I was initially going to name this post “The Deficit Approach”, but I’m pushing myself to not default to the negative side of things. So I chose to emphasize the opposite.
Oftentimes while on a “restrictive” diet (they even call it restrictive!), you feel powerless and deprived. You feel disadvantaged and unlucky. In educational psychology, there is a phenomenon called the “deficit mindset”. With this kind of thinking, people define themselves through their weaknesses and disadvantages and not through their strengths and advantages. When on a GI diet, you’ll be surrounded by so many delicious foods that are horrible for your health. When you choose not to eat something that is detrimental to your health, you can either say, “I am missing out on something so delicious,” or you could say, “I am doing something wonderful for my health by not eating this.” Guess which one highlights the deficit mindset. It’s pretty obvious which one highlights disadvantages versus advantages. This internal dialogue is crucial to your success with lifestyle adjustments.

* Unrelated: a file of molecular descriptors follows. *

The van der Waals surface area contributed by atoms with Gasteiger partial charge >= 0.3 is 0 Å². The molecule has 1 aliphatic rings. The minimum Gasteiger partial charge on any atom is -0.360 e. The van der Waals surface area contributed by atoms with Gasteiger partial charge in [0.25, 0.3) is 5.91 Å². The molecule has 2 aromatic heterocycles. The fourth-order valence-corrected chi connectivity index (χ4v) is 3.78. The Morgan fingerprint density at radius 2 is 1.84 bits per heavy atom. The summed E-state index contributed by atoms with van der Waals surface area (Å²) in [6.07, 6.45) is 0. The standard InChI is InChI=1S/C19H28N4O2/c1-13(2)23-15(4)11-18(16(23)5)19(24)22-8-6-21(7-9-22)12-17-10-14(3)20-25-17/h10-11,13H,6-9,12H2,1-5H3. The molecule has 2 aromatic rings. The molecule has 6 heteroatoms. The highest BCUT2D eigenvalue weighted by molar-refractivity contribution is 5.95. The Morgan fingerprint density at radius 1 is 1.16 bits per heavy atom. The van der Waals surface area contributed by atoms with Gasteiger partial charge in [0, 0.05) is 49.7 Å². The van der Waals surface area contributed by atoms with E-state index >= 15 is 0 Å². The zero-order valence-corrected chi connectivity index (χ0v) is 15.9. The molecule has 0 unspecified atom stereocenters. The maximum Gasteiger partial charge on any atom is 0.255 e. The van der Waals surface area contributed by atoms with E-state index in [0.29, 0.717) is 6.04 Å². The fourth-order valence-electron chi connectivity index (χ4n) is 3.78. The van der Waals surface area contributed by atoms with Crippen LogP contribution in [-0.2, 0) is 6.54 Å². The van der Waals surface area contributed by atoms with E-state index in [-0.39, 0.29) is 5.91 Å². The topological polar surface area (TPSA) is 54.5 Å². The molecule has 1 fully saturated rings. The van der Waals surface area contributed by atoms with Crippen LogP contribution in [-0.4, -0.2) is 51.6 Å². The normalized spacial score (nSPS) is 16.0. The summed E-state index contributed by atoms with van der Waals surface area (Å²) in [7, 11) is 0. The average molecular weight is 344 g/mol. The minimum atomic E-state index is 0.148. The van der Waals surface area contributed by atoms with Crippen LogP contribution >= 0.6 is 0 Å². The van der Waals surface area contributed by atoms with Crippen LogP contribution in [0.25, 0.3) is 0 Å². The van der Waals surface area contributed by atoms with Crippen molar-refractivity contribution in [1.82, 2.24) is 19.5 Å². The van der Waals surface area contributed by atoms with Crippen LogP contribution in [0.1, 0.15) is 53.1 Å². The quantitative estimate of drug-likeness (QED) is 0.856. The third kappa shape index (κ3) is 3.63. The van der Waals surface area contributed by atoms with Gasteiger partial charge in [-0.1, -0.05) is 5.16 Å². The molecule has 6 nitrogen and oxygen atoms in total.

I’m not going to be unrealistically chipper about this. It’s hard, and sometimes you really want to break down. I know how hard it is to pass down a delicious bowl of mint chip ice cream or a simmering dish of buttery garlic scampi (especially if it’s free!) But once that initial gut (no pun intended) response has passed, the key is to really bask in your strength and will-power… and to celebrate all of the steps you are taking in your healing process! It’s easy to feel like you have no control when your are on a GI diet, but in reality, you are in more control than most people are!